Well, it’s official – I am a hard-nosed mom. In Part 1 of my posts, I discussed my daughter’s struggle to raise her band grade and my dilemma about whether to tell her when the teacher unexpectedly revised her grade upward.
Overwhelmingly, readers thought I should have told my daughter she’d met the required standard and let her off the hook on her practice exercise. I heard from business owners, friends, relatives (who were soundly in my daughter’s camp though, admittedly, biased), even from a former teacher who based on her nineteen years of teaching suggested I tell my daughter but encourage her to keep trying on the exercise.
Here are a couple of the other comments I received:
Karin Khuhro of Strategy Essentials offered me this quote from Bill Cosby to support her view that fear isn’t motivating:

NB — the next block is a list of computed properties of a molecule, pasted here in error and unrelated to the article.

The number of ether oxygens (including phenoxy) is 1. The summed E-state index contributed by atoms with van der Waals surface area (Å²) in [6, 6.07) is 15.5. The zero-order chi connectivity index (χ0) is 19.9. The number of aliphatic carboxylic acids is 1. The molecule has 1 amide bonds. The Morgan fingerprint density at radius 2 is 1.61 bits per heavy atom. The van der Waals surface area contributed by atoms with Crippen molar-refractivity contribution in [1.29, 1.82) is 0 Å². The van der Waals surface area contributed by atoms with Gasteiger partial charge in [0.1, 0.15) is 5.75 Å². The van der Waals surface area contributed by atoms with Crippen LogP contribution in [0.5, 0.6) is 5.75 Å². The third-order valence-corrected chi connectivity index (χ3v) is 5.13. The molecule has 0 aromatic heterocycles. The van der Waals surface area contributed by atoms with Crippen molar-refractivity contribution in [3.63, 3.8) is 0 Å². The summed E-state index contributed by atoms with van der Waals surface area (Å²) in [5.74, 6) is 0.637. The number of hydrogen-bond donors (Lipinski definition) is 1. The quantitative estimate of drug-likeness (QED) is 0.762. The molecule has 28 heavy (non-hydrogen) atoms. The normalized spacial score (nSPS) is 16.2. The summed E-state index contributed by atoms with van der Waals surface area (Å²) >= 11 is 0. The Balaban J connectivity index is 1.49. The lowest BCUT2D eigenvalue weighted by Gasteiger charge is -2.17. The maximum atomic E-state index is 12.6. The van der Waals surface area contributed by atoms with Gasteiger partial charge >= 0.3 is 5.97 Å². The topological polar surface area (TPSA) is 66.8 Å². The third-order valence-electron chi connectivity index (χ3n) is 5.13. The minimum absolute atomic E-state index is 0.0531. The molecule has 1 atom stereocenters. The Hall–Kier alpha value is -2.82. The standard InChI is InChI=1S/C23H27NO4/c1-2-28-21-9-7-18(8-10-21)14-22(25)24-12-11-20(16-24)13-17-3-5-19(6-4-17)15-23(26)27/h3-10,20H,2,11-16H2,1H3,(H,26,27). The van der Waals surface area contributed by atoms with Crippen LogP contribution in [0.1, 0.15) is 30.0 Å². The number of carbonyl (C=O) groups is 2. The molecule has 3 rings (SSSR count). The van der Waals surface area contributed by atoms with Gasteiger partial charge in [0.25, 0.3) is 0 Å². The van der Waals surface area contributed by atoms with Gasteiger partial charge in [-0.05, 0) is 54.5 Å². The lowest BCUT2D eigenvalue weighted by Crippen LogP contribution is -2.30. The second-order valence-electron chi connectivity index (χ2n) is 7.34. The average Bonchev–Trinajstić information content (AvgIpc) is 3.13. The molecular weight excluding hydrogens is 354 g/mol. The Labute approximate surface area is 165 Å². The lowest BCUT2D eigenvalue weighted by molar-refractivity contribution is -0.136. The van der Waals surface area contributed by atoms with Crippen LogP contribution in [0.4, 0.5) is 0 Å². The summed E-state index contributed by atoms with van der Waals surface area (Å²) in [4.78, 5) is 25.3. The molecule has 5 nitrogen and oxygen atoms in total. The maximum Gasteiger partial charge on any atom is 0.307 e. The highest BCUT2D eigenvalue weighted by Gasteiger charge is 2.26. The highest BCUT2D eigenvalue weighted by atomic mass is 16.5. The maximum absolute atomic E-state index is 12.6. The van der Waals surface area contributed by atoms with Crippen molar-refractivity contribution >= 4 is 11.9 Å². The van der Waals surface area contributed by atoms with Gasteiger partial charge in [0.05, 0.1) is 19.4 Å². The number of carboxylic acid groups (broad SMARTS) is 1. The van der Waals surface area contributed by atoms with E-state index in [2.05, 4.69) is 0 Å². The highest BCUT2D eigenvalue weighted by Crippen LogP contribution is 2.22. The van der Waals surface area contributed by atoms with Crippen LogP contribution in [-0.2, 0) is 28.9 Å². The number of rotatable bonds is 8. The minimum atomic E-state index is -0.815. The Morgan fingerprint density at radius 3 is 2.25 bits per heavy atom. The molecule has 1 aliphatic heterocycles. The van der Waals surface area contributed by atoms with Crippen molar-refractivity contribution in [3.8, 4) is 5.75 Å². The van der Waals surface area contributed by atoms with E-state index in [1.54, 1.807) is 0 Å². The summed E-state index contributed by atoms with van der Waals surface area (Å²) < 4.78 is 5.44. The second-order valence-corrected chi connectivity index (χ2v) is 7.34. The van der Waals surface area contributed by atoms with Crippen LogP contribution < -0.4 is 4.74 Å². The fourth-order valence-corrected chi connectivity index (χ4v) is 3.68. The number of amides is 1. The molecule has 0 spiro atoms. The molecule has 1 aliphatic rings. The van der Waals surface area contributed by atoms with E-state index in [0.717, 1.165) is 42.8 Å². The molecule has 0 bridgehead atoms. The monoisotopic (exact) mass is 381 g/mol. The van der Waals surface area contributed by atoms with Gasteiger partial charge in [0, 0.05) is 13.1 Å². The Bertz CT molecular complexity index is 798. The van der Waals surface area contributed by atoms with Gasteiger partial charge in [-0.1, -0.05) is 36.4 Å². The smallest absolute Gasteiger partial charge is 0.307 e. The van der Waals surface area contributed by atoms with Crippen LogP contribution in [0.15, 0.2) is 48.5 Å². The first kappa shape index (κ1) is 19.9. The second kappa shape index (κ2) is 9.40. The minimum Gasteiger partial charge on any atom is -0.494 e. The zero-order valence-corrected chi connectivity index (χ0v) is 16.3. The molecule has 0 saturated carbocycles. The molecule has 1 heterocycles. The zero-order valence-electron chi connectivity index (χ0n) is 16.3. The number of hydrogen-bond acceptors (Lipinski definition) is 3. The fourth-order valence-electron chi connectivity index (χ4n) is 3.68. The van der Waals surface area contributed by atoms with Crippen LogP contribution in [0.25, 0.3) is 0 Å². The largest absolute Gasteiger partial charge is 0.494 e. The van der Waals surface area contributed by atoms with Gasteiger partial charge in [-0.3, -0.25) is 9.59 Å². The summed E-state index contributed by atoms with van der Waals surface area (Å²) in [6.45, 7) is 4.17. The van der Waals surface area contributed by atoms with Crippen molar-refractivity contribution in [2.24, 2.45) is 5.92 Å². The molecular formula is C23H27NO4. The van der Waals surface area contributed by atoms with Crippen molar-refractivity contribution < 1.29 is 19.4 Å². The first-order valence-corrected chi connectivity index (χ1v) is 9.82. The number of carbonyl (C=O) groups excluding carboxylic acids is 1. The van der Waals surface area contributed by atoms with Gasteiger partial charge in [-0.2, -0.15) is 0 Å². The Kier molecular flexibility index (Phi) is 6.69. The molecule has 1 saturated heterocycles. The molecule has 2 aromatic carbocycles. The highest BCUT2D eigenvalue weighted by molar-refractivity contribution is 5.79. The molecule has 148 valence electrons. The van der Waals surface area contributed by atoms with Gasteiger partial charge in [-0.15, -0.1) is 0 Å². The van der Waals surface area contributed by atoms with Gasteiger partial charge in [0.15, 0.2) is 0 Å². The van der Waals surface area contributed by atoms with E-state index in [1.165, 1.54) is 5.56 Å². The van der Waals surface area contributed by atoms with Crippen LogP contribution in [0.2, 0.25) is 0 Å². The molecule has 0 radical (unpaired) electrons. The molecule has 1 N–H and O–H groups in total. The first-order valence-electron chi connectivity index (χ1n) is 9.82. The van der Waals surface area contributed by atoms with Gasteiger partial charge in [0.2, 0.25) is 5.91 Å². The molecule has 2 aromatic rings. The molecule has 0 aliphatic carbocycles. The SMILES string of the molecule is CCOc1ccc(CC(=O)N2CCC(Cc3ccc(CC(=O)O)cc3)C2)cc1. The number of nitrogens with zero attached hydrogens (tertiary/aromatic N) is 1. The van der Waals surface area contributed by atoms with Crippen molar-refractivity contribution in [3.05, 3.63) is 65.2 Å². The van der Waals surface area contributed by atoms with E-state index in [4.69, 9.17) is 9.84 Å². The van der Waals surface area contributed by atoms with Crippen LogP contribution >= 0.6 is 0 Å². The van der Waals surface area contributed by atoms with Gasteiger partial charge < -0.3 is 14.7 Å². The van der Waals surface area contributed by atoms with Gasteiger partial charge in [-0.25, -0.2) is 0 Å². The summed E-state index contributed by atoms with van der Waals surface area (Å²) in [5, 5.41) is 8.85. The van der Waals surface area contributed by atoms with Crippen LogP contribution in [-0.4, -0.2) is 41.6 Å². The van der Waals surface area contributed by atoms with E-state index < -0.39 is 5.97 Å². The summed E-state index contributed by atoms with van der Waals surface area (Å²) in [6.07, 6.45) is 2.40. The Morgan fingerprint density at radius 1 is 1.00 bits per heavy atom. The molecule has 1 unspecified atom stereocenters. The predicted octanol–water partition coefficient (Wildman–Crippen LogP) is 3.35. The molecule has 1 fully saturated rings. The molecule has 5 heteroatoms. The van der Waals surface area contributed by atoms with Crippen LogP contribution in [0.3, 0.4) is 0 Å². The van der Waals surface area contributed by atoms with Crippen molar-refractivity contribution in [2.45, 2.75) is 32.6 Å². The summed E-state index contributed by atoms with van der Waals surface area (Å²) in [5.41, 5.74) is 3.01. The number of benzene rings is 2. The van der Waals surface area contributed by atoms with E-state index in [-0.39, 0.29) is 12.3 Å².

In order to succeed, your desire for success should be greater than your fear of failure.
Lisa Bickford at Highlight Printing said:
Tell your daughter for the same reasons you’d tell an employee – you are on the same team, you are not trying to trick her into better performance.
But I didn’t tell my daughter. I let her keep working because: 1) I thought she could achieve a higher score and suspected she would give up the minute she heard; and 2) She had left the performance evaluation to the last minute and I thought it might be a lesson on procrastination. But after reading the feedback I realized that I probably would not have reacted the same way with an employee. I would likely have told him or her because I would have assumed that fear would affect the quality of the output.
My daughter played on – but that’s not the end of the story. In Part 3, I’ll tell you how the story ended (I think you’ll be surprised) and tell you the conclusion that I drew from this experience.
Would you react differently with a family member vs. an employee? I’d love to keep getting your feedback. Send it to email@example.com – if I use it I’ll feature your business.